Paradise Found for Latin America’s Largest Terrestrial Mammal

January 22, 2013

WCS conservationists have scoured the Peru-Bolivia border for signs of lowland tapirs—large herbivores that possess distinctive markings and snouts. After 12 years of research, they’re able to report that these animals are thriving within five national parks.

Sometimes tipping the scales at over 600 pounds, lowland tapirs earn the rank of South America’s largest terrestrial mammal. With their trunk-like snouts, these herbivores snack on leaves and fruit throughout the continent’s tropical forests and grasslands. Like many other large, charismatic wildlife species, habitat loss and hunting threaten their future.

New research undertaken by WCS paints a more positive picture for these forest- and grassland-dwelling mammals. Studies show that lowland tapirs are thriving in a series of connected national parks, with as many as 14,500 occupying the Madidi-Tambopata landscape in Bolivia and Peru.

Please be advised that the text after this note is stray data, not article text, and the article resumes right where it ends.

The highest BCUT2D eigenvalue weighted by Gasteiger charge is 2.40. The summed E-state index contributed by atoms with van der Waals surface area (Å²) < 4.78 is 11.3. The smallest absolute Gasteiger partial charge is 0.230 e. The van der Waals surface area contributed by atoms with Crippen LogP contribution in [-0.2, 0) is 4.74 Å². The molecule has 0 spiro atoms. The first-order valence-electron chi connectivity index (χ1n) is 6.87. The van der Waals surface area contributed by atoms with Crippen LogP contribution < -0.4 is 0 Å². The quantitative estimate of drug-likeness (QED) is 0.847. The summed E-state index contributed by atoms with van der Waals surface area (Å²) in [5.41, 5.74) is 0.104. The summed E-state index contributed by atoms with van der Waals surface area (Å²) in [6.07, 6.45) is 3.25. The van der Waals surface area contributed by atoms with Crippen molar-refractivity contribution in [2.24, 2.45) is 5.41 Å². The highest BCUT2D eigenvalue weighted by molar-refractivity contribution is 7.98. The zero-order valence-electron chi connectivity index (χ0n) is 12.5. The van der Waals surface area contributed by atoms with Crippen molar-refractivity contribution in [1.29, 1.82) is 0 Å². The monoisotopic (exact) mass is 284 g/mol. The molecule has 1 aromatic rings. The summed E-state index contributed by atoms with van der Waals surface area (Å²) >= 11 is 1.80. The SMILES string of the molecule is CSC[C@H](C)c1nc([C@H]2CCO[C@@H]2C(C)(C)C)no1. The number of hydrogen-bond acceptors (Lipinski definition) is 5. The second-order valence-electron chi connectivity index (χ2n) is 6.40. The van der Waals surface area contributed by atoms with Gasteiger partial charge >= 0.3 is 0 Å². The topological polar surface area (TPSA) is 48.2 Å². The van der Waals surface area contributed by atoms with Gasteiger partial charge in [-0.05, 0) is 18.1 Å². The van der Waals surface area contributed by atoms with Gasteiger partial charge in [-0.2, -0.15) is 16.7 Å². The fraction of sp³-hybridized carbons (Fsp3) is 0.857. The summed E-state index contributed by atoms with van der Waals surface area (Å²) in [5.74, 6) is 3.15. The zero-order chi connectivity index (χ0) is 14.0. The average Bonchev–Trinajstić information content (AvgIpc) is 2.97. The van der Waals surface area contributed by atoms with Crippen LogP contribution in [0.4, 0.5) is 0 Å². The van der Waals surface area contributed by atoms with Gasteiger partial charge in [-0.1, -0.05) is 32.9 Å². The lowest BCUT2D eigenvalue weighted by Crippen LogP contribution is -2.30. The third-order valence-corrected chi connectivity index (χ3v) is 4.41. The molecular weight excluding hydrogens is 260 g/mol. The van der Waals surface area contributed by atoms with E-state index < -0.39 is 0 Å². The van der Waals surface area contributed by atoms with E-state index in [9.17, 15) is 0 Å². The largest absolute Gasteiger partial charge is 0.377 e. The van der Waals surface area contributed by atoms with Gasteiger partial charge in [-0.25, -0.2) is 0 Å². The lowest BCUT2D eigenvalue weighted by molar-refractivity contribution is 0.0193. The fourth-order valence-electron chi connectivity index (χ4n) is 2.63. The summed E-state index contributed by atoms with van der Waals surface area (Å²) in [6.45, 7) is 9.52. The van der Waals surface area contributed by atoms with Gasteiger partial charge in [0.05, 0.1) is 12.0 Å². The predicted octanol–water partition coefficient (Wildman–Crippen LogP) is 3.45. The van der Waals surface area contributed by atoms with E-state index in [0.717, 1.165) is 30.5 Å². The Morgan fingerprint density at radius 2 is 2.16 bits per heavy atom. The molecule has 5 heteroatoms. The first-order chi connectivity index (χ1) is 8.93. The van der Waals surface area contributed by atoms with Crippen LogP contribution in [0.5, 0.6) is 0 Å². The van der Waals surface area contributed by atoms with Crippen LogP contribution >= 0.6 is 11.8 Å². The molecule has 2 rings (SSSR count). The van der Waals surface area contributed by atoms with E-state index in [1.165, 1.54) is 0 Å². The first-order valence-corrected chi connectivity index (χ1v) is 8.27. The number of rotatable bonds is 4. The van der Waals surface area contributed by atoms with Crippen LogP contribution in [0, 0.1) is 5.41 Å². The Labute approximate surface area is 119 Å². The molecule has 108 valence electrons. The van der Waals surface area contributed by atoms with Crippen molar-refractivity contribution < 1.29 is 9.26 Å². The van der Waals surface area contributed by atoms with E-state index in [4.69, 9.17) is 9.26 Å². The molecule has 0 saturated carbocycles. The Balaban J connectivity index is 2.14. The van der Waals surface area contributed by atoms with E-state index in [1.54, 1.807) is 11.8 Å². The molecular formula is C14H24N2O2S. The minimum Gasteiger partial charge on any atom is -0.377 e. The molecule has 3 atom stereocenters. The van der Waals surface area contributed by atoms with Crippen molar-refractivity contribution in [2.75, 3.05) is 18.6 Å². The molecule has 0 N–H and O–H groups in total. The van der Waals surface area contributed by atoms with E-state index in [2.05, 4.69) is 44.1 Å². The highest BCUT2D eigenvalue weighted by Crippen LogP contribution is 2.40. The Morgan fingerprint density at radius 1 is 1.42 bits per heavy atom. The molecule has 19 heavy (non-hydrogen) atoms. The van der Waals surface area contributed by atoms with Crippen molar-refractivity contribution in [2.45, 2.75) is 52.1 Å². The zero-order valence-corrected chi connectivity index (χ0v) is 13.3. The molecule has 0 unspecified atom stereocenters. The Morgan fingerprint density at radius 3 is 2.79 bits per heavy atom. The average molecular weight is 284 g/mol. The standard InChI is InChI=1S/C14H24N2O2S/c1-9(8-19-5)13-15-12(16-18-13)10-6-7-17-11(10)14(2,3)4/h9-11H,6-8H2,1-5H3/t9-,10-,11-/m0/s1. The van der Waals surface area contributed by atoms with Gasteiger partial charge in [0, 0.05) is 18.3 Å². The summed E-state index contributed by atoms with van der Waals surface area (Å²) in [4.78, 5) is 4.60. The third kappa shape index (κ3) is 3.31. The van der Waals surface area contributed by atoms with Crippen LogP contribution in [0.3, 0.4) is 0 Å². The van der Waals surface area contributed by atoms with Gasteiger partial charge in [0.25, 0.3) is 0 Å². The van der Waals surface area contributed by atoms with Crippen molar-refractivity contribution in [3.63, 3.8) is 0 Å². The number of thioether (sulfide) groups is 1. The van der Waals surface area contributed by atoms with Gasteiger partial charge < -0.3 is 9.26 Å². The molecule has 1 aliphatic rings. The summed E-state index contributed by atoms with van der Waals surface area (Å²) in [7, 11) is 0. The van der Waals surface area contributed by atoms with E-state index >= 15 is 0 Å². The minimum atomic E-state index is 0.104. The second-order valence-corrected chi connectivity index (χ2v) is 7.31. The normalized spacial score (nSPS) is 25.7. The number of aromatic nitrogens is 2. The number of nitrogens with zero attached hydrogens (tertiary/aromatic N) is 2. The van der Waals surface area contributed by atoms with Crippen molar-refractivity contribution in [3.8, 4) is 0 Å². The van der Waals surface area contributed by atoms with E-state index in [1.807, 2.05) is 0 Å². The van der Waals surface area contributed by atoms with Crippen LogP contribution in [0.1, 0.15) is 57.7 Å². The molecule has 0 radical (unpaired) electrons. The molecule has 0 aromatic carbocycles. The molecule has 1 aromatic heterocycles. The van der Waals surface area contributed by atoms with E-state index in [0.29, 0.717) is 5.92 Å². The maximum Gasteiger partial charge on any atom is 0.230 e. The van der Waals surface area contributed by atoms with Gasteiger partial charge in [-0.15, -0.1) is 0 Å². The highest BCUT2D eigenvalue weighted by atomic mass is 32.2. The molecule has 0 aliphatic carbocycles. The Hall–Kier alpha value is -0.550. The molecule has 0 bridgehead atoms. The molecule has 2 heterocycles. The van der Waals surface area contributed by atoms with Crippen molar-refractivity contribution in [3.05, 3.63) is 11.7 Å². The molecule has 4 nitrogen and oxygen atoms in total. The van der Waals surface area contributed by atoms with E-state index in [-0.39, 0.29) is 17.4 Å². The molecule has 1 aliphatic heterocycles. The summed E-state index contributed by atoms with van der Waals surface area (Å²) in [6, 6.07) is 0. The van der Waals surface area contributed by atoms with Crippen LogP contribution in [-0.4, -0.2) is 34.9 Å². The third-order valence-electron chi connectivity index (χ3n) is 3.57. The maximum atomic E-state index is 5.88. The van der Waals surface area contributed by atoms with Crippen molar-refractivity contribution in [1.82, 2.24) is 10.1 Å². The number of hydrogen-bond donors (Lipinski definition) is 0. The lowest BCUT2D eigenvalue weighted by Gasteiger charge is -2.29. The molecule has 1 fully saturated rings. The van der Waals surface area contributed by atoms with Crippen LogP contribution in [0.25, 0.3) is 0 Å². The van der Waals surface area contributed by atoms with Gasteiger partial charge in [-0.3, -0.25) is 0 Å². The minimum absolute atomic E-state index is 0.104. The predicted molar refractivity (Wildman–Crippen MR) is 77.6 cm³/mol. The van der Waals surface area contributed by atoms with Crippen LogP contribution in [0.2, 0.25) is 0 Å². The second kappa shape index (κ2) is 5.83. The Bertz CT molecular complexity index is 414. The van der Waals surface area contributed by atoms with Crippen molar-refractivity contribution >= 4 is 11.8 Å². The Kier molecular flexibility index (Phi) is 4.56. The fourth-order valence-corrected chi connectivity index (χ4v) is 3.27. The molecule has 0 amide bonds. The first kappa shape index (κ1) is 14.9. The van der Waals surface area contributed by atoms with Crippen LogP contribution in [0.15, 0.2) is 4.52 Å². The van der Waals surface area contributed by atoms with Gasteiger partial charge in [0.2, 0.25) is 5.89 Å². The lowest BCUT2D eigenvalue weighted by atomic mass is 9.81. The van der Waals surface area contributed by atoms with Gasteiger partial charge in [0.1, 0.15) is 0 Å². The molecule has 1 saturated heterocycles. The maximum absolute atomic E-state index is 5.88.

It took years for WCS conservationists to set camera traps, interview park guards, and chat with subsistence hunters to assess how tapirs are faring in the remote South American reserves known for biodiversity. Together with WCS jaguar research, these new results underscore the importance of protected areas for conserving Latin America’s iconic wildlife.

Learn more with our press release>>

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